This unique ship is the last of over 800 tank-carrying landing craft to have served at D-Day, the amphibious Allied assault on Normandy on 6 June 1944.
From the beginning, Okinawa challenged expectations. The landing was supposed to be the bloodiest of the war so far. The 182,000 troops riding aboard the 1,300-ship fleet heading for Okinawa were prepared for the worst – many had been warned that their commanders expected to lose eight in every ten men in the coming battle.
Thirty years of research and hundreds of hours of interviews have resulted in this fast-paced book seeing the light of day – a book so captivating that it reads almost like a pacy and well-researched novel.
The idea ‘took off’ in the aftermath of the Dunkirk evacuation, when a German invasion seemed imminent and there was a critical shortage of anti-tank weapons
The images, released earlier this spring to commemorate the 75th anniversary of VE Day, show two amphibious vehicles undergoing tests in the lake by Blenheim Palace.
Like the first volume, Britain’s War is not a military history, although the great battles of the war are described in some detail. It is not a political history either, though there is much analysis of political arguments. Nor is it an economic history, although it includes much economics.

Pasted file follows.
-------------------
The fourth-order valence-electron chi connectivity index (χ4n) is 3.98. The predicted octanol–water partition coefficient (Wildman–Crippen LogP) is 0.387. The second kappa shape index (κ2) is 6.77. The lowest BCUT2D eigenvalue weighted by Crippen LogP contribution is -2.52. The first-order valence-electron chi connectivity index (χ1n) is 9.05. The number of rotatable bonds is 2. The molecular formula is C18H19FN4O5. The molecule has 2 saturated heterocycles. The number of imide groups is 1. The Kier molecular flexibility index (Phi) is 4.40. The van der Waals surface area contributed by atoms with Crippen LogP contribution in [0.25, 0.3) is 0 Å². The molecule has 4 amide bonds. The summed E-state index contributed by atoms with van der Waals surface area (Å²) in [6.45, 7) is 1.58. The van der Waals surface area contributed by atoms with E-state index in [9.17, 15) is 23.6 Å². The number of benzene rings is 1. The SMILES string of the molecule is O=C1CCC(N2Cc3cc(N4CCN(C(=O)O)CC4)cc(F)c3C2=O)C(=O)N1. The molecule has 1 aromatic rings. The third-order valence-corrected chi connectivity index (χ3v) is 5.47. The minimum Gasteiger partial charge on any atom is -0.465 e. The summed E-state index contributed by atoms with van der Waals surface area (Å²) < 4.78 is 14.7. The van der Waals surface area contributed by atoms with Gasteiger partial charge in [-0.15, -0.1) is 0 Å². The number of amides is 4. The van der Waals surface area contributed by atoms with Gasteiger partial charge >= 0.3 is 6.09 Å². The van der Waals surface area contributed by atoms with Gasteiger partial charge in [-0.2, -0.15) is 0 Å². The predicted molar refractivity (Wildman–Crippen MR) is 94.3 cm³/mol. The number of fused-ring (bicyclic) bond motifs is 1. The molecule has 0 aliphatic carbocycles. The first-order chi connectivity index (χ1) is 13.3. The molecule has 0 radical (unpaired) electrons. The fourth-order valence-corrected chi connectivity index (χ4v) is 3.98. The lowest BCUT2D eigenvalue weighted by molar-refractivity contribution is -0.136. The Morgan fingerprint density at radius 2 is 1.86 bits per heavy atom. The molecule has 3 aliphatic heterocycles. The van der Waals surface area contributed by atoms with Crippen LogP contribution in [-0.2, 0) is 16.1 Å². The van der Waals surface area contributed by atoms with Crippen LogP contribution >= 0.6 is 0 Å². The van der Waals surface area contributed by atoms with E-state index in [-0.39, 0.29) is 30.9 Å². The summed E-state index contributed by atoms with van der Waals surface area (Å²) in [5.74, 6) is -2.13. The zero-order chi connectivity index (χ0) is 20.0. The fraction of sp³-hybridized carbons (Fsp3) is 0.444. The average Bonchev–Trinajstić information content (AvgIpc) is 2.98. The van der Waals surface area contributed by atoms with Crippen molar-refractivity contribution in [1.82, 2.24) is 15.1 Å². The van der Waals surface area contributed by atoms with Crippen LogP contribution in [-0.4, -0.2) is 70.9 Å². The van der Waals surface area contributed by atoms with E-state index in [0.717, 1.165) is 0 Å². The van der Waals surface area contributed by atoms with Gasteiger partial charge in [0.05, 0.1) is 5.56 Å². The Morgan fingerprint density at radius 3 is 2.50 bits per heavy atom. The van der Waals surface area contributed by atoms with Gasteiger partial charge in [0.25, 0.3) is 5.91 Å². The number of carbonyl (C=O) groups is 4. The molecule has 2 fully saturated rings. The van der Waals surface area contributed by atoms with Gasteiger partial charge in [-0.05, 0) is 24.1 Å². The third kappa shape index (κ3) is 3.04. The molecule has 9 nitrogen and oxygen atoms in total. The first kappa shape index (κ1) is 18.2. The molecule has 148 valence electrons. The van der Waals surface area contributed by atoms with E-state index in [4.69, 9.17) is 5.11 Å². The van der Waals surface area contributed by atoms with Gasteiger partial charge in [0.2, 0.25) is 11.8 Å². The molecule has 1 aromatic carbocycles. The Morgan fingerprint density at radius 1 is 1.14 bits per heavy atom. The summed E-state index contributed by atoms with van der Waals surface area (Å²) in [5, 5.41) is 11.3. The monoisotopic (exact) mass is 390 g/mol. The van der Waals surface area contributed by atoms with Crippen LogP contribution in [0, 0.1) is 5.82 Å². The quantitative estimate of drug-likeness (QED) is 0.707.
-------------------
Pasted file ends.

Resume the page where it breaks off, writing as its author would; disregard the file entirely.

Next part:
This image, Into the Jaws of Death, is one of the most famous of the Second World War. It was taken by US Coast Guard photographer Robert F. Sargent early in the morning of 6 June 1944, as Allied soldiers at Omaha Beach began their attack on Nazi-occupied Europe.
USS Nevada (BB-36) was found as the result of a joint project between SEARCH, Inc., an American archaeology firm, and marine robotics company Ocean Infinity.
REVIEW – Fighting Churchill, Appeasing Hitler: how a British civil servant helped cause the Second World War
Adrian Phillips gives us a new and fascinating angle on the whole sorry saga of miscalculation and moral surrender that led up to the Second World War.
One of the most dramatic events in history, it is no wonder that D-Day has received such extensive film coverage.